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Do you need to cite a legal reason to divorce your spouse in West Virginia?

On Behalf of | Feb 21, 2024 | Divorce

People often find the idea of filing for divorce a bit intimidating. Most adults have heard at least a few stories of divorce gone wrong, including scenarios in which someone cannot get a divorce despite desperately wanting to end a marriage. The idea that a spouse could prevent someone from securing a divorce is a frustrating and potentially frightening one. Some people would rather not file for divorce at all than face the prospect of filing without being able to actually end the marriage.

While it is true that there are scenarios in which one party could defend against a divorce filing, that is typically only the case in a fault-based divorce. Adults in West Virginia always have the option of seeking a no-fault divorce instead.

What is a no-fault divorce?

A fault-based divorce filing used to be the only option. One spouse could ask for a divorce based on major issues. They needed to have evidence that their spouse abused them, cheated on them or was still married to their former spouse for the courts to grant them a divorce. However, West Virginia has a no-fault divorce statute that governs the vast majority of modern divorce cases. Instead of needing to prove details about the marriage, someone filing a no-fault divorce in West Virginia only needs to assert that there are irreconcilable differences.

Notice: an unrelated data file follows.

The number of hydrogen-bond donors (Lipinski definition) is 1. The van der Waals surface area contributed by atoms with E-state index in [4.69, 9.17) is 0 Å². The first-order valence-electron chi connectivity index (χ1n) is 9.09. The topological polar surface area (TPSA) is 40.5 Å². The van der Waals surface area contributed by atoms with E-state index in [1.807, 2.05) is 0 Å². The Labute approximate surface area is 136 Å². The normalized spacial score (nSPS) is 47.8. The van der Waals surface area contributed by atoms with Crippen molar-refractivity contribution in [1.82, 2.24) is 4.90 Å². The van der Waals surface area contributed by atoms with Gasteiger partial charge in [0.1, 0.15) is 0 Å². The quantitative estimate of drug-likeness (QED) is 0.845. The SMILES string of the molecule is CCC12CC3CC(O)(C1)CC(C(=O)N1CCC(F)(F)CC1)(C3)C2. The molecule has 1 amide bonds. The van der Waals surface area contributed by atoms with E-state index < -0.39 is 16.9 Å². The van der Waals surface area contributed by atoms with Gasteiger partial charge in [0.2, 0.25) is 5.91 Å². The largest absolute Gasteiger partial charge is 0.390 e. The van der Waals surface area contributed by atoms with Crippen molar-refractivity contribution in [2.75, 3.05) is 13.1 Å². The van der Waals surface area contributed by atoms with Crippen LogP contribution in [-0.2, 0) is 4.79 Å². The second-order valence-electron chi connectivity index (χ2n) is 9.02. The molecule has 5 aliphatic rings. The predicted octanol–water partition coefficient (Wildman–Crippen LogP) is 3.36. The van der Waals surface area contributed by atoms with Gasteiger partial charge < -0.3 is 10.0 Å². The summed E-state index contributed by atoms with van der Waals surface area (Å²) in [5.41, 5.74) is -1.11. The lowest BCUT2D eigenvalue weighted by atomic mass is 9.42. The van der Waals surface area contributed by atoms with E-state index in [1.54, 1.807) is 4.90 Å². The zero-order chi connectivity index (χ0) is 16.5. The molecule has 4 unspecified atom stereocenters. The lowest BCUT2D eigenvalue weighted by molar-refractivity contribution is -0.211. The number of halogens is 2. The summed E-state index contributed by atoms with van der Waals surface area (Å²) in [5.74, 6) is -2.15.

Their spouse generally cannot contest that claim, and therefore evidence about the state of the marriage plays little or no role in someone’s eligibility for a divorce. One spouse can also file for a divorce after a year of separation. Someone does not need proof of infidelity, misconduct or other marital challenges to move forward with a West Virginia divorce under modern no-fault laws. Judges can, however, consider marital misconduct when making decisions about spousal support and attorney fees.

Due to the complexities involved, learning the basics about West Virginia’s divorce statutes and other key family laws by seeking professional guidance may benefit those who have recently determined that divorce is likely the best option in their current circumstances.